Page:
By Tye Murray, RN, Nurse Liaison
Nineteen years ago, I remember my first shift as a nurse. 531* was the code I anxiously keyed into the pad that opened the door to the ED. Nervous and scared don’t begin to describe my feelings as I entered that ED, where my role suddenly changed from ER tech only 12 hours ago, to RN. I entered the room of my first patient. She reminded me so much of my grandmother, “Tee-Taw”. She said, “Are you the doctor?” I’m sure my eyes were gigantic, I know my palms were sweaty. I quickly replied, “No, ma’am, I am just the nurse!” It almost gave me the pass to leave the room and get the doctor. I could walk out, take a deep breath and start all over. But I didn’t. You see, she was a former nurse, and her words of wisdom will stay with me forever: “Honey, do not let yourself ever become just a nurse!”
I will never forget that sweet lady who armored me with all the reasons I was not “just a nurse”. She prepared me for what her expectations of the nursing profession were and how it should be a calling, not a career. Her definition of nursing was nothing I received in nursing 101, but it was one that I quickly implemented into my practice.
My career flourished in that small rural hospital. I attribute my continued success and passion for nursing to all the mentors who believed in me, invested in me, taught me and allowed me to grow. Among many skills I quickly picked up was showing respect to and collaborating with our physician counterparts. Respect to physicians was very prominent at this hospital, and for me, it always will be.
When the physician entered the room, we always offered our seat. As they worked countless hours on end, from clinic to ED, we offered to pick up their lunch or dinner from the cafeteria. We had patients ready to be examined. Lacerations, no problem. Suture trays were on the mayo. Preference of lidocaine, suture size and glove size were all ready. Kick bucket, stool and goose neck lamp – no issue, gotcha covered. Having the blue pad positioned perfectly was never a request; that was automatic. Guess what – we were actually in the room to hang your coat on the hook for you, and offer any assistance during the procedure. When we called you for a problem, we presented you with a complete set of vitals and most recent lab work. Finally, regardless of your age or gender, you were addressed as doctor.
Fast forward 10 years. This level of respect to most physicians is history. At best, we send them to room 3 for suturing, offering remote assistance as we point to the supply cart where they can gather their own supplies. Pushing the sleeves of a sweatshirt up to start an IV is standard practice, but ordering a urine specimen is thought to be a suggestion. We interrupt the physician’s train of thought for a report that can wait when we are acutely aware they are focusing on the care of a critical patient. All so we can chart, “MD notified.” Really? At this juncture, you are definitely defining yourself as “just a nurse”. Physicians do not expect to have the red carpet rolled out, but they have earned a professional level of respect and we need to deliver.
Indeed, many doctors feel that nursing has declared war on them—and both physicians and patients are the losers. Almost every physician in healthcare has a story to tell about being the recipient of disrespectful nursing behavior. These behaviors are clearly learned, tolerated and reinforced in both healthcare and culture. To follow, we have a huge surge of new nurse graduates entering the profession who feel that they have no choice but to join the practice. This disrespectful behavior has become a survival strategy – you have to be aggressive enough to discourage anyone from coming after you. Our system is broken. This type of professional interaction with physicians and advanced practice providers is not congruent with my professional values. As many seasoned nurses know, this is not how we were taught. Why are we allowing this to be a part of our practice style?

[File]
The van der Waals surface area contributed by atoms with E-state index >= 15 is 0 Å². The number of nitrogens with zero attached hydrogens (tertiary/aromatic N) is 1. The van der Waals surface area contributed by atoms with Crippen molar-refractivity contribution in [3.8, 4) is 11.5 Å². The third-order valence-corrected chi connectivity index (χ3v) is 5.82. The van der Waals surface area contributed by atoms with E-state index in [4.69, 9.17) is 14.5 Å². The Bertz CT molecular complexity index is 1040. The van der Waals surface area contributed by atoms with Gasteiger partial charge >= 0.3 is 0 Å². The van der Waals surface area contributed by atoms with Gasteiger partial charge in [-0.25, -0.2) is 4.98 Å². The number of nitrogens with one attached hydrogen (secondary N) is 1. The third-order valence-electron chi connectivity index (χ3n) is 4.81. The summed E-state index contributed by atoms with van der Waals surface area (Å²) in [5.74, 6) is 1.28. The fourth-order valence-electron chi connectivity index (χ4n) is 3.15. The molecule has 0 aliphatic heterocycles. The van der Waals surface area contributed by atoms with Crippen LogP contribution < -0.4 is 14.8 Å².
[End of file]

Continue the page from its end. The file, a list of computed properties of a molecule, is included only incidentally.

It’s not surprising that many doctors want out. Medical students opt for high-paying specialties so they can retire as quickly as possible. Physician MBA programs—that promise doctors a way into management—are flourishing. In fact, physicians are so bummed out that 9 out of 10 doctors would discourage anyone from entering the profession. Daily, these physicians are being fired as a result of a nurse-driven reprimand, with little to no substance. As nurses, we have to understand what it’s like to be a physician. At the beginning and end of the day, they are the captain of our ship. The lives of our closest family members will be in their hands at any given moment. They have devoted, at minimum, 12 years of their life to their calling, and they deserve to be respected. Understand the difference between respect and reverence. It’s not reverence physicians are looking for.
Four years ago, the ED medical director where I was working saw my true north and completely invested in me. During our journey (that’s a whole separate blog post!), I have seen the struggles first hand of what physicians today are challenged with. I urge my nurse colleagues to find your true north. So what is your true north? It’s fundamentally a question of who you are as a professional and a human being. Once you discover it, you’ll find that are you not just a nurse. As a nursing professional, you make a difference each and every day. It feels wonderful to have a physician thank you for your hard work at the end of the shift!
When I leave my nursing career, my hope is that I have left a legacy that others will want to follow and remember. A legacy noted by true respect to and from physicians and nursing colleagues alike, with marked love for my patients. Be that person that you would want taking care of “Tee-Taw”. Enter the circle of care–don’t position yourself in the outfield. Show your colleagues that you are not “just a nurse”.